The second installment in The Chronicles of Narnia and the fourth book chronologically. A year after the events of The Lion, the Witch, and the Wardrobe, the four Pevensie siblings are summoned back to Narnia, where a thousand years have passed from the perspective of that world's relative time flow. Narnia has mostly been overrun by the descendants of an exiled group of pirates from Earth called the Telmarines (now ruled by the usurper Miraz), but the rightful heir, his nephew Caspian, has magically summoned Narnian help, receiving it in the form of the Pevensies. Once the Telmarines have been beaten back and Caspian proclaimed king, Peter and Susan are told they are now too old ever to return to Narnia.
This book provides examples of:
Agony of the Feet: Reepicheep and his people inflict this on the Calormene soldiers during battle. Justified in that, being mice, they cannot reach higher than the belt.
Arbitrary Skepticism : In Prince Caspian, Edmund is the only one to remember that Lucy was right about Narnia in the previous book, while Peter and Susan - who ought to know better - are reluctant to believe her when she says she's seen Aslan.
“I am hunger. I'm thirst. Where I bite, I hold till I die, and even after death they must cut out my mouthful from my enemy's body and bury it with me. I can fast a hundred years and not die. I can lie a hundred nights on the ice and not freeze. I can drink a river of blood and not burst. Show me your enemies.”
Cool Gate: "The Door in the Air" — it leads wherever Aslan wants it to lead.
Decapitated Army: Subverted. Miraz's death doesn't lead to Telmarine surrender - in fact, the lords doctored his murder to look like he's been traitorously killed by Narnians and motivate the Telmarine army to fight.
Does Not Like Shoes: After arriving in Narnia, Lucy and Edmund, despite being told it will be cold come the night and not knowing what they could come across, decide to explore barefoot for no reason at all.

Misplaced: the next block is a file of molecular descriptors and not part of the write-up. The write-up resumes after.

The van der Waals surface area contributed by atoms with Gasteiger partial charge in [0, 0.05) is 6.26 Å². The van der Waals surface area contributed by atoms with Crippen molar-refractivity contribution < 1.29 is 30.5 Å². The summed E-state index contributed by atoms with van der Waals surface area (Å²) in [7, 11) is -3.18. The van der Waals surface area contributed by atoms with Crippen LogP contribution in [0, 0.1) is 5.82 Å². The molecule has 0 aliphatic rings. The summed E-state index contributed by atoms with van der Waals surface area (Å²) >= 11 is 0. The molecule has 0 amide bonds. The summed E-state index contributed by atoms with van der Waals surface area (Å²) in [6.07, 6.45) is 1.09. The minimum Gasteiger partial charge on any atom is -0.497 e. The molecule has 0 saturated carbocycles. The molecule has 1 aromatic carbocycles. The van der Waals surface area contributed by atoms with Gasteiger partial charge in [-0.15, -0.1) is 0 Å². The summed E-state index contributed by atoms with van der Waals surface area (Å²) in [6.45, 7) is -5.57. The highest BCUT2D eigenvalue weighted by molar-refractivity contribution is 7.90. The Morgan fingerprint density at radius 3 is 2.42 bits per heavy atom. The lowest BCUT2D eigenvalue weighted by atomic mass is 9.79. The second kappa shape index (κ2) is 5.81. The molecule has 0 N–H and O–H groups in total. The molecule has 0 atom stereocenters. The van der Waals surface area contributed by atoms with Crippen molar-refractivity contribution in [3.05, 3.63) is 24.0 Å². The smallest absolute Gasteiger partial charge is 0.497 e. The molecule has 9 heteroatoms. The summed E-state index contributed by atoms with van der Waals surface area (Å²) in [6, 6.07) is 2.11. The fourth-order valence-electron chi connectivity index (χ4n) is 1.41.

Narnia Time: The book lays out the remaining rules for this. While The Lion, the Witch, and the Wardrobe established the "time does not pass on Earth while you are in Narnia" rule, this is the book that codifies "while you are not in Narnia, any amount of time may pass in Narnia."
Sequel Hook: There is brief mention in the novel of seven lords who were loyal to Caspian IX who were unafraid of the sea. Searching for these lords is the impetus for The Voyage of the Dawn Treader.
Sibling Rivalry: Specifically between Susan and Lucy. Susan believes Aslan favors Lucy; Peter takes Susan's side in an important argument because she's older and talking logically, while Lucy's suggestion makes no (visible) sense. The film plays it up even more.
Spare To The Throne: In the backstory, Miraz, who killed Caspian's father to take the throne. In a way, he kept Caspian alive afterwards to function as this - if Miraz would die, at least the crown would stay in the family. The vent that kicks off the main plot is that Miraz has a son, who would become this trope to Caspian... unless Capsian were to die first.
Tearjerker: The Pevensies' sad realization that all their friends from the first book/movie are long gone.
On that note, the ending of the castle fight scene. A bunch of Narnians are trapped in the castle, and as Peter looks back, he realizes one of Glenstorm's sons are trapped in the castle. The look on his face when he turns around is heartbreaking.
"The Reason You Suck" Speech: Trumpkin gets a short but effective one in the film; when he's brought before Miraz and Miraz hits him across the face for pretty much no reason, he gives the king a Death Glare and simply says "And you wonder why we don't like you?"
Too Awesome to Use: Caspian is reluctant to use Susan's horn since there might be an even greater need for it in the future. Nikabrik points out that, by that argument, he will never use it until it is too late.
Although see Decapitated Army above: There's no guarantee that assassinating Miraz will see everyone instantly accept Caspian and his Narnian allies as the new regime, especially with a couple of Dragonswaiting to take his place. (It should be added all this only applies to the film: The book and BBC adaptation have a much simpler failed ambush where Caspian never has the opportunity to kill Miraz.)
With Due Respect: Inverted: Trumpkin argues strongly against Caspian's plan and then volunteers to do the job he just argued against. He explains to the prince that having given advice, now it's time for him to take orders.